problems when doing a scarf joint, need help!

Discussion in 'Hardware, Setup & Repair [BG]' started by vonbajo, Apr 10, 2014.


  1. vonbajo

    vonbajo

    Joined:
    Mar 22, 2014
    Hello! Today I've sawed a scarf joint, 13 degrees in my laminated maple neck.. almost perfect but this little bastard' the table saw ate..

    http://s1.postimg.org/naok5ji33/DSCN9688.jpg

    as far as I know my options is..

    1. fill this upp with some kinda wood filler/wood flake/veneer and glue, and sand it down

    2. saw a new cut, so I get a clean surface.. the problem is that the wood piece is so small that it will need a lot of fingerspitzengef├╝hl to not saw my fingers of, but I think it can be done..

    do you have any suggestions??

    http://s15.postimg.org/gu2jqr4t7/DSCN9677.jpg
    here can you see me and my jig.. to be able to saw a new cut its not that much room for my fingers to hold the piece against the jig
     
  2. Rickett Customs

    Rickett Customs

    Joined:
    Jul 30, 2007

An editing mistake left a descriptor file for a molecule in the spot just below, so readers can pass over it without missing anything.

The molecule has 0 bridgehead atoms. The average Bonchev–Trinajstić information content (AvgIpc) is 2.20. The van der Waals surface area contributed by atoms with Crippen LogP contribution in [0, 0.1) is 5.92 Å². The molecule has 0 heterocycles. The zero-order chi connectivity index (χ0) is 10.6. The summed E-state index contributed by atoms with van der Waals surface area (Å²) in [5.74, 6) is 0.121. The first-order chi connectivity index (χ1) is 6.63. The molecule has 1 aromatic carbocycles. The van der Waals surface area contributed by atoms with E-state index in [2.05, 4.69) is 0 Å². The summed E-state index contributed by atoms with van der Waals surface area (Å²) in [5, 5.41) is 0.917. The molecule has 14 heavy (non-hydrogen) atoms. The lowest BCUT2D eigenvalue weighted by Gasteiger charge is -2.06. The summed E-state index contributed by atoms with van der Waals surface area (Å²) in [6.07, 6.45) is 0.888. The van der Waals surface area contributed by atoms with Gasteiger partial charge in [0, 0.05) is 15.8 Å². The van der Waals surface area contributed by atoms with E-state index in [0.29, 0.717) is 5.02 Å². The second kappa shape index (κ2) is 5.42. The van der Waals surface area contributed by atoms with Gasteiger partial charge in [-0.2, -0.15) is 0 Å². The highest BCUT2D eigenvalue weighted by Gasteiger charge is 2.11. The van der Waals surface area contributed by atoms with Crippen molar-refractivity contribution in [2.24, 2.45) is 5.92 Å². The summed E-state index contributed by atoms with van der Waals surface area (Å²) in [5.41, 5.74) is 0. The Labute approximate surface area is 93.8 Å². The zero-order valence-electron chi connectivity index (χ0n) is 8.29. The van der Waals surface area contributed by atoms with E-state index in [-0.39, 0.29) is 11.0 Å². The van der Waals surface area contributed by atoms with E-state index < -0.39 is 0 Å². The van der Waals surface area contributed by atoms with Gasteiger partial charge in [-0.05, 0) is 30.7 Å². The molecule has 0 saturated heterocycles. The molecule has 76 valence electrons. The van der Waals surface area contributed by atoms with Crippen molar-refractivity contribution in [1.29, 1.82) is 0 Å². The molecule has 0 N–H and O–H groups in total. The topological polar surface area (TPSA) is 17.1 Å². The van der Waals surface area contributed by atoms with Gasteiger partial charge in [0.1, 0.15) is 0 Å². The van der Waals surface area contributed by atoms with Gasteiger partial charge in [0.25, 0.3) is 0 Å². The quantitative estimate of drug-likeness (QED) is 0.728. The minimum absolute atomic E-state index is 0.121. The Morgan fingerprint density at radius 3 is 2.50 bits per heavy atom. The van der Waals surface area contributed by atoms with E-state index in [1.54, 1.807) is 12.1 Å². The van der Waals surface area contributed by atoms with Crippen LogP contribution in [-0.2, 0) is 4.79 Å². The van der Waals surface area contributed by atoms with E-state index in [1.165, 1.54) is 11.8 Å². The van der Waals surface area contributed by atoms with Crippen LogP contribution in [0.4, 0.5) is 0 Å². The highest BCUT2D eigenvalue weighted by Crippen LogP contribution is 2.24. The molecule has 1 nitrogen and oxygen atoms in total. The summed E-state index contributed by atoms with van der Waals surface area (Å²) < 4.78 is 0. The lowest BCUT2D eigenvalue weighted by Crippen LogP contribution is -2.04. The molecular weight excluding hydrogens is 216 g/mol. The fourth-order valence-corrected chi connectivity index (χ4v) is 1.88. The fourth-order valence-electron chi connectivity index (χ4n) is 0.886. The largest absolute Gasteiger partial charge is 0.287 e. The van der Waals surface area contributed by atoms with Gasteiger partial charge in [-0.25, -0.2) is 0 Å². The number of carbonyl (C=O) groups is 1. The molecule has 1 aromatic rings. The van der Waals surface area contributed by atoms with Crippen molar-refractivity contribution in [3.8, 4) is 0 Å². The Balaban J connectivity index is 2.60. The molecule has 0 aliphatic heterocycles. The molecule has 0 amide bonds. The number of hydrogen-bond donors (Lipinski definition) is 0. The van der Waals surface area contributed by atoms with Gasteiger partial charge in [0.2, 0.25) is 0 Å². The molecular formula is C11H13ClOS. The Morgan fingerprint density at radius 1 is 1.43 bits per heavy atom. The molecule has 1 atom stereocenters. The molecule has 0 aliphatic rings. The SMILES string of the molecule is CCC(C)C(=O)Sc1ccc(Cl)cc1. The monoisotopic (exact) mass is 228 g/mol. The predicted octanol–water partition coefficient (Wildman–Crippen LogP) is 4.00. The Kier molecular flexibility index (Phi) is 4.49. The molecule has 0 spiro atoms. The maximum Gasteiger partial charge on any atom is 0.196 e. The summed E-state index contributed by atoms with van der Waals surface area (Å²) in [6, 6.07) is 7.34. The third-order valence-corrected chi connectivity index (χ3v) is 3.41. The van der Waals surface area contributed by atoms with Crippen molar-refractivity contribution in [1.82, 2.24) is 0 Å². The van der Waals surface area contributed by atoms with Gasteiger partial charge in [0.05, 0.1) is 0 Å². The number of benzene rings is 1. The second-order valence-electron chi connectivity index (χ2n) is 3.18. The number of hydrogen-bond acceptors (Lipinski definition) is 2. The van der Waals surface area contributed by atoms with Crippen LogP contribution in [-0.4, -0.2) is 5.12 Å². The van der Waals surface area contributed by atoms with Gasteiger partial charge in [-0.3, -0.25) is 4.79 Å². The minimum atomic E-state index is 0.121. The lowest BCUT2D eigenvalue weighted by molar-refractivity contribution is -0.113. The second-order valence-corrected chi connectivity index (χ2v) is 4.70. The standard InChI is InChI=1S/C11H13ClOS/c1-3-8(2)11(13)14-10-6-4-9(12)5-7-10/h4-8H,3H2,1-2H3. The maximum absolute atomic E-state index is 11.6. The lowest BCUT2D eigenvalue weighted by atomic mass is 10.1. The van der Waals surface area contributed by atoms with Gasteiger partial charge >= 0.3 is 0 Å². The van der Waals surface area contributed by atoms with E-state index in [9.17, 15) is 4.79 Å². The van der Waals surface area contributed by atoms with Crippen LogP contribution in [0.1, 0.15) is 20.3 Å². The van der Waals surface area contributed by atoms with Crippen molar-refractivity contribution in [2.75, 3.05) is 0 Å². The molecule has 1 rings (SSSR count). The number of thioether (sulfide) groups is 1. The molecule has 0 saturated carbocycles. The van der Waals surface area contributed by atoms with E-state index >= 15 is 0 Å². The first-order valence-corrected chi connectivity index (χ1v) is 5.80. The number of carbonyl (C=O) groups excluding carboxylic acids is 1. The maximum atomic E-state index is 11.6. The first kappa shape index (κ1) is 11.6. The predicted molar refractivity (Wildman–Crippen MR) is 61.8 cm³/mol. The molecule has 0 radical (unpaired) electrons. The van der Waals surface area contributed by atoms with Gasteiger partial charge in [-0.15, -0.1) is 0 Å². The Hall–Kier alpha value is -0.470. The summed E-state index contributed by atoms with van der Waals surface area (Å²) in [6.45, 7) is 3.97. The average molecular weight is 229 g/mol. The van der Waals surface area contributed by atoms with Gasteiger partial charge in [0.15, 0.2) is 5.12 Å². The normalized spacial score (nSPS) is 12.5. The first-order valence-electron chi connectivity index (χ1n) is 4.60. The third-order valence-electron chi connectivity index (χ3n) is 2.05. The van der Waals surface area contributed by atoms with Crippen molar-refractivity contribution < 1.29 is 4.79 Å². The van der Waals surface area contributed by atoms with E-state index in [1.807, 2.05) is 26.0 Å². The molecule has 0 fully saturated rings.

Location:
    Southern Maryland
    Disclosures:
    Luthier: Rickett Customs...........www.rickettcustomguitars.com
    Re-cut, or block sand it down. A finer toothed blade might be good too (IMO, IME)
     
  3. Manton Customs

    Manton Customs UK Luthier Supporting Member

    Joined:
    Jan 31, 2014
    Location:
    Shropshire, UK
    Disclosures:
    Luthier, Manton Customs
    I personally would use a plane to get it even, but if you're not familiar with using one, block sanding will get you there with patience. Just make sure you keep it flat and even. Another option would be to build a simple router jig to tidy it up, that's how I used to do my scarf joints (with jig) until I realised I could get it done quicker with a handplane (and have some fun making pretty shavings :bag:)
     
  4. JustForSport

    JustForSport

    Joined:
    Nov 17, 2011
    Line up the sides, along with the fingerboard side and clamp 'em/ glue 'em together. After they're set well, saw the angle you want thru the prev glued cut (now you have plenty mat'l to hold onto).
    Be sure to make it straight- use a jig/ fixture to assure a straight cut: they will then match.
     
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